Don't Get Trapped in a Theme Park ; Buy an Isa and You Can Find Yourself on a Themed Ride, Writes William Kay. but Some Managers Do Not Care Whether You Are on a Merry- Go-Round, Helter-Skelter or the Dodgem Cars
Kay, William, The Independent (London, England)
The biggest retail stockbroker on the London stock market launched a stinging attack on rivals for trying to shepherd people into tax-free individual savings accounts each year "like lambs to the slaughter" by selling them an investment theme.
Alec Morley, 37, chief operating officer of TD Asset Management, part of the Canadian-owned broker TD Waterhouse, said: "Investors have been suckered by these City folks sitting in the wine bars and trying to come up with a theme that will sell.
"I don't think this does anyone a great service. Look at the emphasis on technology funds two years ago. Many people would not be in the hole a lot of them are in now, but for that sales drive then, and the much- touted corporate bond funds could be a mistake this year, if you have a high level of corporate defaults."
Like his counterparts at Barclays and Natwest Stockbrokers, the other big retail broking operations, Mr Morley prefers the flexibility of self- select Isas, which have the same pounds 7,000 limit each year but allow the holder to wait for up to another year before deciding where to commit the money.
Waterhouse is an execution-only broker so it cannot give advice directly. But it does issue a questionnaire to customers designed to clarify their priorities. The firm's self-select Freedom Isa has a portfolio planner asking investors to choose from a range of goals, such as retirement or children's education, and asks how much risk individuals want. This results in a recommended portfolio for each type of investor profile.
Mr Morley, a British-born emigrant to Canada with his parents, says: "We tell clients to keep buying, but regularly. Pound-cost averaging and compound interest are powerful wealth-builders that need no theme. Investors' greatest enemies are fear and greed, and regular investing takes the emotion out of the decision. Themed Isas play on emotion."
Do people dream up themes to push sales? Patrick Connolly of the independent financial adviser Chartwell Investment Management says themes often create themselves. "We didn't promote technology funds two years ago, but people went into them because demand was there," he says.
"I agree there are fund managers looking for a theme, and it can be a cynical exercise, asking what people are going to buy, rather than what is going to be useful to them." No one would admit placing sales targets above customers' best interests, but Mark Dampier, of the Bristol-based discount broker Hargreaves Lansdown, said: "It's very tough this year and everyone is out to sell. A sales director would get the bullet if he or she didn't have any ideas for selling Isas, and investors need to be aware of that. But two years ago our advisory side was taking 6,000 calls a day from people wanting to put technology shares into their Isa.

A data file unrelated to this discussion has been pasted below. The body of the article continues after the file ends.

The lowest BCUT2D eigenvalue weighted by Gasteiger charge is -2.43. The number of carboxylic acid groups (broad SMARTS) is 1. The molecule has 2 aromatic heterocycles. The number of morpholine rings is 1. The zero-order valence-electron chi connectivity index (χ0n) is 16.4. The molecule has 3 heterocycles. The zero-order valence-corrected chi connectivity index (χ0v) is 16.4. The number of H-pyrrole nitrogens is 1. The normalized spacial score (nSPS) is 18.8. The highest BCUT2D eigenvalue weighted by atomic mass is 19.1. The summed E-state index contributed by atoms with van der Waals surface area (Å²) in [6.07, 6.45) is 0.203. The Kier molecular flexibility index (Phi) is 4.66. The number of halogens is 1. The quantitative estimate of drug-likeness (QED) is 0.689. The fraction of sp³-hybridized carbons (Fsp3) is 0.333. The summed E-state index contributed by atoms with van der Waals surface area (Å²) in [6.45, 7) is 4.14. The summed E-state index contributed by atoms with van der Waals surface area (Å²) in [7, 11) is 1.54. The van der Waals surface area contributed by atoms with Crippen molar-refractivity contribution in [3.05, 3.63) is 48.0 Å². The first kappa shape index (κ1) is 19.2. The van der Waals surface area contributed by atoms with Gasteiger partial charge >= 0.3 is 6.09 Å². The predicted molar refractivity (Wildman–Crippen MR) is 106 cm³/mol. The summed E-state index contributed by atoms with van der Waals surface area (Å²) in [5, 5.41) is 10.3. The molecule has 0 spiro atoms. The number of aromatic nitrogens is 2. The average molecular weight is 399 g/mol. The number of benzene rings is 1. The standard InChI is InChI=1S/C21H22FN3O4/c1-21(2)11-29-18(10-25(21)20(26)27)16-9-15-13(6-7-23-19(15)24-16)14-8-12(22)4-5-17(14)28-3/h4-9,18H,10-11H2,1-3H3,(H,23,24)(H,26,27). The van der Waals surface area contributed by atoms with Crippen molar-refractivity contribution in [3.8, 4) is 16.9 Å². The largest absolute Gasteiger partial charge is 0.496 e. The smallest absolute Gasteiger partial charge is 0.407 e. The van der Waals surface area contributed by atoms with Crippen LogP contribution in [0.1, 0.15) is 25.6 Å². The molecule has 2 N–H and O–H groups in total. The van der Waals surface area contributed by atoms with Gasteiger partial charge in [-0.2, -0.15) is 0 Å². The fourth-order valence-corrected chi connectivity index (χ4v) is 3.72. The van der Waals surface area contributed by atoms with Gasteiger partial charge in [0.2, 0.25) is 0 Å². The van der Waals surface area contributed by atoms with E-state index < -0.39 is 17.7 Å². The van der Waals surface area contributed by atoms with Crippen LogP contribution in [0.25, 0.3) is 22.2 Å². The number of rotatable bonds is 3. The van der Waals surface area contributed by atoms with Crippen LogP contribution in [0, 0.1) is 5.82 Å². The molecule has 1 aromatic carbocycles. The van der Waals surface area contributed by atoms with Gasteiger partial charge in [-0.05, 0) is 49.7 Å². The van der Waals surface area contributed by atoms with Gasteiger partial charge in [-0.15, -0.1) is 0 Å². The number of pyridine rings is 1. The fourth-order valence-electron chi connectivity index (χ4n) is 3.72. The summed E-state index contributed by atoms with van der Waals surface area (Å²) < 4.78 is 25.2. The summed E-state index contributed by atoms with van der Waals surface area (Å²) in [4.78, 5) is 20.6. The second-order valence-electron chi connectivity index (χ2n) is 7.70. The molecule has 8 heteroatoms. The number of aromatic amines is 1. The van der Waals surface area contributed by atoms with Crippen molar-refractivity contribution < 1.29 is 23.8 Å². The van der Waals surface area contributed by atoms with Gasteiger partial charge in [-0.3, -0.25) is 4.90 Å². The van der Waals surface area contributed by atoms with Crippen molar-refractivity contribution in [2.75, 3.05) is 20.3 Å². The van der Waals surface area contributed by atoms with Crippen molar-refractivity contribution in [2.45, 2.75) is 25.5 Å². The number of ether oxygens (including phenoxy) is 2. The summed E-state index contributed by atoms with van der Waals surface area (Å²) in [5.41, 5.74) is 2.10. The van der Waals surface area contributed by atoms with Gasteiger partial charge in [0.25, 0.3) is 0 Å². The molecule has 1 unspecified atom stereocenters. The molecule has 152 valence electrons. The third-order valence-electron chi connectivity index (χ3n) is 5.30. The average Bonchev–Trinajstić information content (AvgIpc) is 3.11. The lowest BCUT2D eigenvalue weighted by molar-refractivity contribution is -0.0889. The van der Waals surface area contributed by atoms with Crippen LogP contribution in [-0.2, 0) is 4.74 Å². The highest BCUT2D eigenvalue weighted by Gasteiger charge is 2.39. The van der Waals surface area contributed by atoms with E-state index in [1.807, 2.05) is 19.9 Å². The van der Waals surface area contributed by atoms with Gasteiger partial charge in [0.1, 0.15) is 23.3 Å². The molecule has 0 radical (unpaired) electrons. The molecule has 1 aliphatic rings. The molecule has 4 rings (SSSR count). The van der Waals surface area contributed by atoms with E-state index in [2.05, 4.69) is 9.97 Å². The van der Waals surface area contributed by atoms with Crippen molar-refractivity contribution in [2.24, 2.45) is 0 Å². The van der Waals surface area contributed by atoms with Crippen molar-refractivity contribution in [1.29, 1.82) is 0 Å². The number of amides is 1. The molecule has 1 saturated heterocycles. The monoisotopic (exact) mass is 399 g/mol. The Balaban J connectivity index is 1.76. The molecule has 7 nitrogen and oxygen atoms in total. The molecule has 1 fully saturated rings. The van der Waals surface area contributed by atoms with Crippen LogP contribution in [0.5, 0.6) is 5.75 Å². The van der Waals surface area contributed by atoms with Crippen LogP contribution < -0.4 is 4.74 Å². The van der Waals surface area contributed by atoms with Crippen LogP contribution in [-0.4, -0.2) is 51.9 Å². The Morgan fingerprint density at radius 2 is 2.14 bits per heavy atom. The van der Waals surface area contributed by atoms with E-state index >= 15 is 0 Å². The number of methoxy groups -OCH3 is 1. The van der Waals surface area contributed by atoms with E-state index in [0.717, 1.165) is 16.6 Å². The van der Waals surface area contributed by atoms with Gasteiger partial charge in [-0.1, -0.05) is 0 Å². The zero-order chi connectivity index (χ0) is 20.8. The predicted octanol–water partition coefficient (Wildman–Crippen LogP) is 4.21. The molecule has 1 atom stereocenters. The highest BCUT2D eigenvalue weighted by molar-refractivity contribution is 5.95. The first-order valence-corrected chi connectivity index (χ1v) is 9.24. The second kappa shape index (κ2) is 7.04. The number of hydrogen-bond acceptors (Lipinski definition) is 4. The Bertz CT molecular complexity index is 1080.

"We are not there to say, `You shouldn't buy this', and I don't think tech stocks were the wrong thing to buy as part of wider portfolio.
"At the time, equity income funds were the thing to buy, but you couldn't have sold them for love or money. It's very hard to be a contrarian with your own money, and it's even more difficult when you see your friends getting rich very quickly by taking a particular line."
Hargreaves has a self-select Isa, Vantage, which offers up to 5.25 per cent discount on the initial purchase, and up to 0.375 per cent loyalty bonus each year. You can also hold shares in it, but If you want to delay your choice you can take the cash option, paying up to 3.75 per cent gross (3 per cent net), while you make up your mind.
But that and other self-select Isas seem to have been trumped by a new Gilt-to-Equity Isa launched this week by Germany's Dresdner RCM. This will put the whole investment into British Government bonds through Dresdner's Gilt Yield Trust, from where it is automatically drip-fed in three …
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Publication information: Article title: Don't Get Trapped in a Theme Park ; Buy an Isa and You Can Find Yourself on a Themed Ride, Writes William Kay. but Some Managers Do Not Care Whether You Are on a Merry- Go-Round, Helter-Skelter or the Dodgem Cars. Contributors: Kay, William - Author. Newspaper title: The Independent (London, England). Publication date: February 2, 2002. Page number: 1. © 2009 The Independent - London. Provided by ProQuest LLC. All Rights Reserved.
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